Timothy Gallagher can’t quite wrap his mind around the horrible things that Michael Vick did to dogs that led to his 21-month federal prison sentence and nearly upended his career.
But as a man who found his own resurrection after a 1982 drug conviction that culminated with a White House pardon earlier this month, he can understand what President Obama sees in the Philadelphia Eagle quarterback’s story and why second chances can work.
In fact, in Vick’s narrative, Gallagher also sees a bit of himself. At his home in Navasota, Texas, the grizzled firefighter said he has hung up two photos that offer testimony of his own personal turnaround.
One photo is of his old boss at the Phoenix Fire Department who decided to give him a second chance two years after he was forced out of his job following a firehouse drug scandal. The second is a snapshot of him at work during a memorable blaze in his post-conviction tour of duty in which he rescued two people.
“All of this wouldn’t have been possible without a second chance,” said Gallagher, who was one of nine ex-offenders granted a pardon by President Obama for exemplary work in their post-conviction lives. “Michael Vick did his time in the joint like a man. He’s spoken out against what he did as wrong. He did his time riding the bench, and now he’s having a great season. He’s finding redemption.”
Whether he intended it or not, Obama has ignited a conversation about the reintegration of ex-offenders into society with his comments, reported this week, lauding the Eagles for giving Vick the opportunity to restart his career.
Since Obama’s private phone call with Eagles owner Jeffrey Lurie became public, the White House downplayed the comments on Vick as a sidebar in a call that centered around the Eagles' plans for green energy alternatives at their stadium.
But as the First Fan, Obama's attraction to the Vick narrative is easy to understand.
Vick, an electrifying NFL star at the top of his game, was jailed for unthinkable cruelty to animals. He lost a fortune and at times appeared arrogant as the NFL and a judge throw the book at him. But after spending nearly two years in prison, he returned to society contrite and even became a public spokesman on the savagery of dogfighting. The icing on the cake: Vick has returned to his pre-prison level of play to take the Eagles to the playoffs. With a little luck, the storybook ending could be a Super Bowl.
But judging by the mixed response, it’s unclear if Americans are as willing as Obama to forgive and forget.
In this slow post-Christmas news cycle, the cable networks and talk radio have filled long hours of programming with overheated invective about Obama’s call to Lurie. How could the president speak positively of a millionaire football player who ran a dogfighting ring where poor performers were executed and friends used something called a “rape stand” to assist breeding? The pundit Tucker Carlson, sitting in for Sean Hannity at Fox News Channel, even said this week that Vick should have been executed.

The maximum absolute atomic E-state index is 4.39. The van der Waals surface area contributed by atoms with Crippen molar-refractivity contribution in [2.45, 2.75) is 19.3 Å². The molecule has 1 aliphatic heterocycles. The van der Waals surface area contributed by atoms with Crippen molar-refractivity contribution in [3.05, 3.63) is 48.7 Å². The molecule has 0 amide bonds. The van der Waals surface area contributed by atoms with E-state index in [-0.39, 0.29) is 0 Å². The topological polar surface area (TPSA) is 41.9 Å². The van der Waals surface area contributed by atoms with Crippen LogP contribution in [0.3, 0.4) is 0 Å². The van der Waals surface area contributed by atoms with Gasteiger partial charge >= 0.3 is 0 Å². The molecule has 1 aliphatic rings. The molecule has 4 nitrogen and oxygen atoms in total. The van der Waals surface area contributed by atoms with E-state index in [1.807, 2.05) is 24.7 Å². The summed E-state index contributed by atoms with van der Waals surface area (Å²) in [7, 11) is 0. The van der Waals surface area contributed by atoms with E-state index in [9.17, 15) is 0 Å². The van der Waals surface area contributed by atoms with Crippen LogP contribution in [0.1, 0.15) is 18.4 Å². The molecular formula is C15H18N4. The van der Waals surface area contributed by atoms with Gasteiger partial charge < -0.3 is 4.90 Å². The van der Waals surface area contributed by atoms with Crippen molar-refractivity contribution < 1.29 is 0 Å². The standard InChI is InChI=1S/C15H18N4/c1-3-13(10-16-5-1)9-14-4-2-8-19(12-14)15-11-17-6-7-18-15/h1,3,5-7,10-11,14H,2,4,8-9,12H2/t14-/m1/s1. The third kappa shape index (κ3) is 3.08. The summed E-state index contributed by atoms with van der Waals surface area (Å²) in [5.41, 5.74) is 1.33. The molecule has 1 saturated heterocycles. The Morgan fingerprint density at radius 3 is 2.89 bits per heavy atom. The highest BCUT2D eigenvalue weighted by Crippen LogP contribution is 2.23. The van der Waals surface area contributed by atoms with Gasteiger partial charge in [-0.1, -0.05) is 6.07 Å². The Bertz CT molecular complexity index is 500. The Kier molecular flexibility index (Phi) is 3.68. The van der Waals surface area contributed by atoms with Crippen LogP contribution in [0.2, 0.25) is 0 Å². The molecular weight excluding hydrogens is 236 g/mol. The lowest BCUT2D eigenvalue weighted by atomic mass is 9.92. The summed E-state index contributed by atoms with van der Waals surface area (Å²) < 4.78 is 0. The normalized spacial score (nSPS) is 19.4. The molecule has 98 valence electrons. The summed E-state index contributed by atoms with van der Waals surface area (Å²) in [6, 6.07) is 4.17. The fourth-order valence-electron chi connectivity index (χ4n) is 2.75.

But at the edges of the debate on whether Vick was worthy of presidential praise is a more important question: Are we doing enough to reintegrate ex-convicts into society?
Statistics show that a felony conviction often comes with a lifetime economic sanction. A recent study by the Pew Charitable Trusts found that serving time reduces an individual's annual earnings by 40 percent. The post-incarceration wages of African-American and Hispanic males are also hit disproportionately hard, according to the Pew study.
Vick, of course, won’t go hungry. He’s unlikely to earn another $130 million contract as he did with the Atlanta Falcons before his conviction, but he’ll do fine on the free agent market next year assuming there is no NFL lockout.
But as the statistics show, the road back for most convicts is far more treacherous.
Gallagher recalled spending much of the two years following his drug conviction with no fixed abode, couch-surfing and living out of his car. He cobbled out a living as an electrician when he could find work on construction sites, before the Phoenix Fire Department took him back. With the conviction on his record, getting work was difficult.
“The interviews would be going great, and they would turn the page and see [that I was a convict],” he recalled. “The interview, more often than not, would end right there.”
But Gallagher said there’s hope if employers have an open mind about the potential of second chances. He points to his own comeback as proof that there can be a meaningful second act for the ex-con.
“It’s a bigger conversation that as a country we need to start having,” Gallagher said.
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